Kikoriki. The Legend of the Golden Dragon

About project

  • Genre: adventure comedy
  • Format: 3D CGI stereoscopic
  • Length: 80 min
  • Audience: family
  • Production: Petersburg animation studio
  • Release: 17 March 2016 (Russia)
  • Producers: Ilya Popov, Fyodor Bondarchuk, Dmitry Rudovsky


The lovably simple residents of peaceful Kikoriki Island are thrown kicking and screaming into big adventure, when their resident scientist invents an amazing device – a helmet called “the Improverizor”, which takes personality traits from one person and swaps them with traits of someone else. When spineless young Wally tries to use the untested device to cure his cowardice, he ends up even more spineless –
by getting accidentally body-switched with a squirmy little caterpillar. Now he has even more to fear than he could have ever imagined, and so do his fellow villagers, as they’re dragged into a madcap adventure packed with plane crashes, mistaken identities, erupting volcanoes and angry primitives on the warpath. Boy, do the Kikoriki crew wish they could switch place now - with anyone!

Broadcasts geography

Festival screenings

Box-office results

Interesting facts

For Universal Pictures Russia, a major company, the film was the first experience of working with Russian animation production.
The main character of the film in the original script was Dokko, not Wally.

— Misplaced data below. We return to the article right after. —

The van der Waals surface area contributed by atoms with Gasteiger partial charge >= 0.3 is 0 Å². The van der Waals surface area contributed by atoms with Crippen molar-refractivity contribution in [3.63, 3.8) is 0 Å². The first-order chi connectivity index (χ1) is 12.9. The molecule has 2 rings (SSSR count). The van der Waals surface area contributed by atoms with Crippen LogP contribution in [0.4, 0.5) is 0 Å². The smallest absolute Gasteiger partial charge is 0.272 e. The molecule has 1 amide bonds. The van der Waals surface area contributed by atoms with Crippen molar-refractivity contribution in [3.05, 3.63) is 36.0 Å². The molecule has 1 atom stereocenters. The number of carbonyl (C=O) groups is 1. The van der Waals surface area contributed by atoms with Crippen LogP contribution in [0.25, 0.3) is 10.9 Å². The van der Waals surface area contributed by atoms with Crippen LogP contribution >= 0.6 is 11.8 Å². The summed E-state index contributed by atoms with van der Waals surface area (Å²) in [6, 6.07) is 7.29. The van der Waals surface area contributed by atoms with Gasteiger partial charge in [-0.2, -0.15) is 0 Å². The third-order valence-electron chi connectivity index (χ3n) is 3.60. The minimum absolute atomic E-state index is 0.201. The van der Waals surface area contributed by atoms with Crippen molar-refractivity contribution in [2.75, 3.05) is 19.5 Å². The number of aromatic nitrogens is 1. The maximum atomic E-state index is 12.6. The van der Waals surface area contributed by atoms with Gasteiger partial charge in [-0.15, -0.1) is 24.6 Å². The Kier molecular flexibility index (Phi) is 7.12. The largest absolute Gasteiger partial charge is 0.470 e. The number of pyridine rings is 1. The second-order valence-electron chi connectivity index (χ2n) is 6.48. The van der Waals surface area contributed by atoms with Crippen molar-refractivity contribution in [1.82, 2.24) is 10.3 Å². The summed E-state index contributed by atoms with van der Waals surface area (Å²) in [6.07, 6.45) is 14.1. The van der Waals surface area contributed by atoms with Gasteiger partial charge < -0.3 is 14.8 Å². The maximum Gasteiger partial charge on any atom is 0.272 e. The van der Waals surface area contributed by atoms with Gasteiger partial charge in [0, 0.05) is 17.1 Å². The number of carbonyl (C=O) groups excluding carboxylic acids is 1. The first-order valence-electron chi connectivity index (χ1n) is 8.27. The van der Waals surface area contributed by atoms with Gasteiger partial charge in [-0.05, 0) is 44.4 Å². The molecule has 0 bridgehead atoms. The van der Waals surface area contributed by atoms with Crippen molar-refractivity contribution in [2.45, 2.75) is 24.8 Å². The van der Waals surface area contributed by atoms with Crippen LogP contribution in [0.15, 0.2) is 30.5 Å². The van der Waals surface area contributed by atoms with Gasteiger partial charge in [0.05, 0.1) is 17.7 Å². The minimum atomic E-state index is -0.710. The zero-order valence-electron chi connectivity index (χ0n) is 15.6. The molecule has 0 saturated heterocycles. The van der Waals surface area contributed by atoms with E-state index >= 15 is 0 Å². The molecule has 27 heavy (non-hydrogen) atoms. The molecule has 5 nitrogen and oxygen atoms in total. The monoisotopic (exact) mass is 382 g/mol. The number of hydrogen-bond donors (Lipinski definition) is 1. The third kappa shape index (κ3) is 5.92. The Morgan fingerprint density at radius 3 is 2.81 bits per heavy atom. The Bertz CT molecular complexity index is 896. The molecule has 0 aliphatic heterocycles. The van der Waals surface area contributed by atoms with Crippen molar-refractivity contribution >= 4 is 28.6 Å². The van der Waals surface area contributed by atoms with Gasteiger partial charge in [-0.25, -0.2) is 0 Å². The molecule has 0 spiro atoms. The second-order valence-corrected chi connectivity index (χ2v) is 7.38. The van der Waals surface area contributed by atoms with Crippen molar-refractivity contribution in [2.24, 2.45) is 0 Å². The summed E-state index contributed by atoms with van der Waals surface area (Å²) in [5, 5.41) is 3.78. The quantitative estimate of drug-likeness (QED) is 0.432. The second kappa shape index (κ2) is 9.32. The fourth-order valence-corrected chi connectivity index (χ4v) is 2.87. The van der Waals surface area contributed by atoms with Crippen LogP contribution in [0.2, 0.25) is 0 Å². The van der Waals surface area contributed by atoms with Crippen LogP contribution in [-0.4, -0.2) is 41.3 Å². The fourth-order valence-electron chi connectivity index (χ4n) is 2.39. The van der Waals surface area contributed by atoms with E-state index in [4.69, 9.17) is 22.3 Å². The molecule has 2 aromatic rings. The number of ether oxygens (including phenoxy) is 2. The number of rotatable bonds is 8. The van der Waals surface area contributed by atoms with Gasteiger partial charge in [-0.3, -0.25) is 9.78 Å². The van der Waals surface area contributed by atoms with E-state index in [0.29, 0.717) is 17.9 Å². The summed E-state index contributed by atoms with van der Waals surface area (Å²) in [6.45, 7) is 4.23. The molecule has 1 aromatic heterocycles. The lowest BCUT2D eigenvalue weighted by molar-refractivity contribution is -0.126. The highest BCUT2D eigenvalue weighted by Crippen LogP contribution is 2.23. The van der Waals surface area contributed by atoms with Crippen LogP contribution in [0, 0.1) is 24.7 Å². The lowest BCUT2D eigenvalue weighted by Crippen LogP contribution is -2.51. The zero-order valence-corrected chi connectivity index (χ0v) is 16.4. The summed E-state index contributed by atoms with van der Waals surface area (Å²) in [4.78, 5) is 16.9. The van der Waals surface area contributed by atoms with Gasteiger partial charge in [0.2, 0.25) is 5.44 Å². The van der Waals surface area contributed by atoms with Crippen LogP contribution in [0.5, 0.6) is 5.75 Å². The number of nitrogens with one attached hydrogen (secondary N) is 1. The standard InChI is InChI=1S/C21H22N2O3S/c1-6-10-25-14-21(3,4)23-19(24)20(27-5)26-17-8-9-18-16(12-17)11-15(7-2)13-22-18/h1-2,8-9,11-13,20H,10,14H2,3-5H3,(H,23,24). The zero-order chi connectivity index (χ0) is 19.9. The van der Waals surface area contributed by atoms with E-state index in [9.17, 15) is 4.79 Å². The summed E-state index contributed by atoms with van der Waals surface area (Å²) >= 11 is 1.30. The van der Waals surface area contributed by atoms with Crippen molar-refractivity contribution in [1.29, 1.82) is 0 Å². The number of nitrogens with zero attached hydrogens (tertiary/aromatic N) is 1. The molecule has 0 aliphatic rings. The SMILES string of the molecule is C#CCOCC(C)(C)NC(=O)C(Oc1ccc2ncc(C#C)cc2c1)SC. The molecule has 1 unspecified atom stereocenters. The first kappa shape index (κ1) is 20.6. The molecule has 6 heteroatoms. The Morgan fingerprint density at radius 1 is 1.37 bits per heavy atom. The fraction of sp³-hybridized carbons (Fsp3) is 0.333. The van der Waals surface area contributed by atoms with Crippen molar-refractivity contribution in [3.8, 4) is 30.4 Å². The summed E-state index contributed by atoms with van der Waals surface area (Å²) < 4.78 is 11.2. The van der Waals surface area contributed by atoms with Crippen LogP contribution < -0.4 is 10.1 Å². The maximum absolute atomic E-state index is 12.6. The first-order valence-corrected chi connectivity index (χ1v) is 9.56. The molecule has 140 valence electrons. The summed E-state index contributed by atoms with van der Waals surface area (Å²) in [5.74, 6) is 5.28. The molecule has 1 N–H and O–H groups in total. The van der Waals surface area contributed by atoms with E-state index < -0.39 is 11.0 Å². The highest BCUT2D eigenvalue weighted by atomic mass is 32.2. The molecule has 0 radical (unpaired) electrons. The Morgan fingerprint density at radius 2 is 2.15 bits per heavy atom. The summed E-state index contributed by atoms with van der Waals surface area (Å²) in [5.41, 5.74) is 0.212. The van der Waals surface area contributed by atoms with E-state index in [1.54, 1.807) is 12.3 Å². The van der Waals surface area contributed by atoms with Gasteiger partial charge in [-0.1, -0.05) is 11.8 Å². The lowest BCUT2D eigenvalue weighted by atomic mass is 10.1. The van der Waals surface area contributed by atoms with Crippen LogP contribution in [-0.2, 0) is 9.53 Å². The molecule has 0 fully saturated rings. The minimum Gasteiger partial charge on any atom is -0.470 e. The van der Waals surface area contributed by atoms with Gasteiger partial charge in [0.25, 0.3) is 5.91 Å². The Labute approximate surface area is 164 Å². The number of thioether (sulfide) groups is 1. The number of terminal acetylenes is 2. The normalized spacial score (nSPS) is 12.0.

There are more than 1000 scenes in the film.
One of the storylines in the film is a reflection of the film director, Denis Chernov's reminiscence; he got lost once in the jungles of Thailand and was trying to find his way out of the bamboo forest for five hours.
4 new characters appeared in the film – Lara, Diesel, Cheif and Rapid, and also a whole tribe of Chameleons.
Russian famous actors Dmitry Nagiev and Garik Kharlamov gave their voices to new characters of the film.
The creative team paid special attention to textures, locations and the characters, so Petersburg animation studio now has special «fur artists» on board.
The main location of the film are the jungles with enormous amount of leaves, so the creative team had to develop a special software for generating leaves on screen. As a result, each tree in the film is unique.
Film composers, Marina Landa and Sergey Vasiliev used the ethnic instruments in music, such as drums, pipes, traditional African instruments, which have never been used in Kikoriki soundtracks before.
Film-composers had to record the voices of the artists from Petersburg Animation Studio for several hundreds of aboriginal characters, which appear in the film.
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